ONE OF the co-founders of PM Robert Fico's Smer is claiming the party signed secret deals with off-the-books sponsors ahead of 2002 parliamentary elections guaranteeing them state posts and other benefits in return for multi-million crown gifts.
Bohumil Hanzel, who founded Smer with Fico in 1999, said in an interview with the Sme daily that the current prime minister also boasted of himself having reeled in around Sk100 million (€3.3 million) in undisclosed monies for the party's first national election campaign.
“When I met Fico for the first time on September 17, 1999, he was looking for sponsors who could support the party,” Hanzel said. At a later meeting, on August 16, 2001, “he (Fico) told me that it was normal for sponsors who had given the party money to demand state contracts in the event we win elections. Moreover, Fico even raised money for the party himself.”
Asked who had donated the money, and whether the sum had been around Sk100 million, Hanzel said “it was a major amount, he (Fico) told me the name and the sum, and if necessary I will provide the details in court. But you are not far from the actual figure”.
Calling himself “a huge pedant”, Hanzel says he kept detailed records of each meeting and conversation with Fico, and that he is ready to back up his claims in front of a judge.
Millions not disclosed
Hanzel claims the party spent Sk284 million on its aggressive 2002 campaign, far in excess of the Sk10.6 million Smer reported in its official accounting. Apart from moneys Fico himself raised, Hanzel said the balance came from sponsors recruited by him and Fedor Flašík, Smer's 2002 campaign chairman.
The party finished a disappointing third in the September 2002 elections on
13 percent support, and spent four years in opposition before triumphing in 2006.
Hanzel told Sme he had recruited three major sponsors from 2000 to 2002, who together gave Smer Sk60 million (€2 million) in undisclosed funds. One of them was Ľubomír Blaško, an energy sector entrepreneur who died in 2004. Hanzel said Blaško gave the party Sk32 million in undeclared money, funnelled through a businessman friend, Drahomír Mihálek, in half-million monthly instalments.
According to documents published on May 17 by Sme, Blaško signed a contract with Flašík in April 2002 covering the donation. In return for the money, Blaško was to be allowed to nominate three people to Smer's steering board and to its shadow cabinet, with those nominees also occupying spots in the top 20 of Smer's candidates list for elections.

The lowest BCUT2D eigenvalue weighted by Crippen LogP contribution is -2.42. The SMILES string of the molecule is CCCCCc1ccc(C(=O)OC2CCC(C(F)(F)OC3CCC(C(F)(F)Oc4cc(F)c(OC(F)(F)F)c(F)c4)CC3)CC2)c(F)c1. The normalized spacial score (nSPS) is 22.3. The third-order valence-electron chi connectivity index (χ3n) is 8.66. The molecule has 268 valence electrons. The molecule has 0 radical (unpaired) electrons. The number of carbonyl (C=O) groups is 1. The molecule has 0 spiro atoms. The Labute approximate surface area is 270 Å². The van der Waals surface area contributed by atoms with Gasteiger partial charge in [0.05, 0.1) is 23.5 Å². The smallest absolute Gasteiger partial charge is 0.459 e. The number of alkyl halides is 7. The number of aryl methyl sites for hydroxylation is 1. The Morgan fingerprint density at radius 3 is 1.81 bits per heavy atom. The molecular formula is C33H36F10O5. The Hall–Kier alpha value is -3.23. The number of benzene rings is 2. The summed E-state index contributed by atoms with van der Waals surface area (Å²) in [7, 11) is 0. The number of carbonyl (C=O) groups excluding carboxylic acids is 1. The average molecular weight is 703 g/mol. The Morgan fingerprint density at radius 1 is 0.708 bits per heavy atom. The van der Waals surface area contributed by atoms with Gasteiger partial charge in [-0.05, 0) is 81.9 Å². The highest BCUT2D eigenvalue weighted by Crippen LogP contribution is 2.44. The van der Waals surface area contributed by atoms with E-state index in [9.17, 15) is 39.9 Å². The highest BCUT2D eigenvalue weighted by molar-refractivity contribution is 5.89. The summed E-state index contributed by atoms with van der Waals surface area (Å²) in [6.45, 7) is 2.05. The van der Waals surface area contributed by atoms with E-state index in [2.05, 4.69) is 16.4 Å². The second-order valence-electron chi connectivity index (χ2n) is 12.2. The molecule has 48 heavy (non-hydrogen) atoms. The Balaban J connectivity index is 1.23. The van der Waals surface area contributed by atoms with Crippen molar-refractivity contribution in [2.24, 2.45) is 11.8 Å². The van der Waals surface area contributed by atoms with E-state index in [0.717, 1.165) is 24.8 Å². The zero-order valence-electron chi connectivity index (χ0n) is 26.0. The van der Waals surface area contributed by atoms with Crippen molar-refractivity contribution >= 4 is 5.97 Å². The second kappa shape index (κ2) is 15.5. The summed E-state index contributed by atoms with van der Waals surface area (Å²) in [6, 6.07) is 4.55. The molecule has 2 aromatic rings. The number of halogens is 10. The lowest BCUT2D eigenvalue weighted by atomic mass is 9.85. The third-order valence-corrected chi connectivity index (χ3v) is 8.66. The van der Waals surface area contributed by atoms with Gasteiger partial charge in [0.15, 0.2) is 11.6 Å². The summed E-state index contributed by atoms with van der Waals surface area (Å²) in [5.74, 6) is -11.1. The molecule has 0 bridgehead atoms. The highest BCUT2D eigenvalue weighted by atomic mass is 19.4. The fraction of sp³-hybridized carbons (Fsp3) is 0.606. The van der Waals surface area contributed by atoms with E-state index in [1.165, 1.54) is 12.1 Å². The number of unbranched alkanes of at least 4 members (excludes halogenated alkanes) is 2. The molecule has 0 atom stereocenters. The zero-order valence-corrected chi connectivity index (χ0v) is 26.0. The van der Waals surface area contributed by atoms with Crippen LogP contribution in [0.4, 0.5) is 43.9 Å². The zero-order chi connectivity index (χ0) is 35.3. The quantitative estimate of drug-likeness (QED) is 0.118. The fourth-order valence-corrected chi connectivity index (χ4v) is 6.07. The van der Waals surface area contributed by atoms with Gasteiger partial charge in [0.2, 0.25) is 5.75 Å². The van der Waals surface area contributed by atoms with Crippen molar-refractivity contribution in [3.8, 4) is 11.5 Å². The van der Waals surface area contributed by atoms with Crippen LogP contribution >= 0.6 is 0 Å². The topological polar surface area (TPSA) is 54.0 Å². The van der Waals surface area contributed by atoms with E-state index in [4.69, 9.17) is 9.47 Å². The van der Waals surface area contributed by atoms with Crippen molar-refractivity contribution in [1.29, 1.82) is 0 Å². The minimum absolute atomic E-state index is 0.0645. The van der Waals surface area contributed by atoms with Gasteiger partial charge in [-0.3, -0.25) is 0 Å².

In the event Smer formed the government after 2002, Blaško was also to be allowed to nominate someone to the post of deputy minister in a ministry that dealt with the economy, as well as to three spots on the boards of state energy or railways companies, according to documents published by Sme.
“Fico knew about every crown”
“At the beginning the party used parallel financing, and Fico knew all about it,” Hanzel said. “Flašík took care of one drive, I took care of the other. Fico later told me to turn everything over to Flašík.”
The party treasurer in those years was the mother of Monika Beňová, Flašík's wife, now a member of the European parliament for Smer.
“It was all under Fico's supervision, he knew about every crown that went into the party's coffers,” Hanzel said. “He always insisted that only what was absolutely necessary should be recorded in the party's official books.”
Hanzel also claims that Fico had a notarised contract drawn up with the party's most influential sponsor.
“I saw a copy of the contract, it is very similar to the one between Flašík and Blaško. It was an agreement between Fico and a group of five sponsors who represented a very influential entrepreneur. In the contract these people are identified as sympathizers one through five. The contract has five pages. It involved a lot of money, and concrete spots on the party's list of candidates [for election to parliament],” Hanzel said.
Deal with the devil
On May 17, following the publication of the Blaško contract, Fico called Hanzel a “liar and a political failure”. Hanzel said the PM had had no choice but to disown him, given that elections are only four weeks away.
“If he admitted it there would be a huge political scandal,” he said.
“Fico once said he would do anything to become prime minister. With this step he signed a deal with the devil.”
19. May 2010 at 10:00 | Tom Nicholson